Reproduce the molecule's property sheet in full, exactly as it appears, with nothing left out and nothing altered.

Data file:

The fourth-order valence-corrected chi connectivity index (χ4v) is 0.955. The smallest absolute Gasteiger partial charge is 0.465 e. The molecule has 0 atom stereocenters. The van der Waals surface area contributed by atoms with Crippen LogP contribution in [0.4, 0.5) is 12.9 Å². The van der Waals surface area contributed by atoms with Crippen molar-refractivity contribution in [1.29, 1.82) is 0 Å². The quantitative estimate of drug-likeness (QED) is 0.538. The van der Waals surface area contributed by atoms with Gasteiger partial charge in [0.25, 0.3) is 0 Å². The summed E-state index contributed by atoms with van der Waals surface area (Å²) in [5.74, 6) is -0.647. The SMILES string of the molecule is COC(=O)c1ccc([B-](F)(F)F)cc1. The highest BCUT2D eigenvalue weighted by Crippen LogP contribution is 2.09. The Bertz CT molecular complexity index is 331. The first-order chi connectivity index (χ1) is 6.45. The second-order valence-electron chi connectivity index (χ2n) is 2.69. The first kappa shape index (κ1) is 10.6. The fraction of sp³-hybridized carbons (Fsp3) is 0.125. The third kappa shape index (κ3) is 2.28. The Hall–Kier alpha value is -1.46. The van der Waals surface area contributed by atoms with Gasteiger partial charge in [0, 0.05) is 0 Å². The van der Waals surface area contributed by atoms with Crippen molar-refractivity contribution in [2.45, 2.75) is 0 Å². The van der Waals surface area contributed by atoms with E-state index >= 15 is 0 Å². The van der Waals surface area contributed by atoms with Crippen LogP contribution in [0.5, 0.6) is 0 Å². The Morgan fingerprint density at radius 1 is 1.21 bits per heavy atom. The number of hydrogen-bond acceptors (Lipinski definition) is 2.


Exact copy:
The fourth-order valence-corrected chi connectivity index (χ4v) is 0.955. The smallest absolute Gasteiger partial charge is 0.465 e. The molecule has 0 atom stereocenters. The van der Waals surface area contributed by atoms with Crippen LogP contribution in [0.4, 0.5) is 12.9 Å². The van der Waals surface area contributed by atoms with Crippen molar-refractivity contribution in [1.29, 1.82) is 0 Å². The quantitative estimate of drug-likeness (QED) is 0.538. The van der Waals surface area contributed by atoms with Gasteiger partial charge in [0.25, 0.3) is 0 Å². The summed E-state index contributed by atoms with van der Waals surface area (Å²) in [5.74, 6) is -0.647. The SMILES string of the molecule is COC(=O)c1ccc([B-](F)(F)F)cc1. The highest BCUT2D eigenvalue weighted by Crippen LogP contribution is 2.09. The Bertz CT molecular complexity index is 331. The first-order chi connectivity index (χ1) is 6.45. The second-order valence-electron chi connectivity index (χ2n) is 2.69. The first kappa shape index (κ1) is 10.6. The fraction of sp³-hybridized carbons (Fsp3) is 0.125. The third kappa shape index (κ3) is 2.28. The Hall–Kier alpha value is -1.46. The van der Waals surface area contributed by atoms with Gasteiger partial charge in [0, 0.05) is 0 Å². The van der Waals surface area contributed by atoms with Crippen molar-refractivity contribution in [2.45, 2.75) is 0 Å². The van der Waals surface area contributed by atoms with E-state index >= 15 is 0 Å². The van der Waals surface area contributed by atoms with Crippen LogP contribution in [0.5, 0.6) is 0 Å². The Morgan fingerprint density at radius 1 is 1.21 bits per heavy atom. The number of hydrogen-bond acceptors (Lipinski definition) is 2.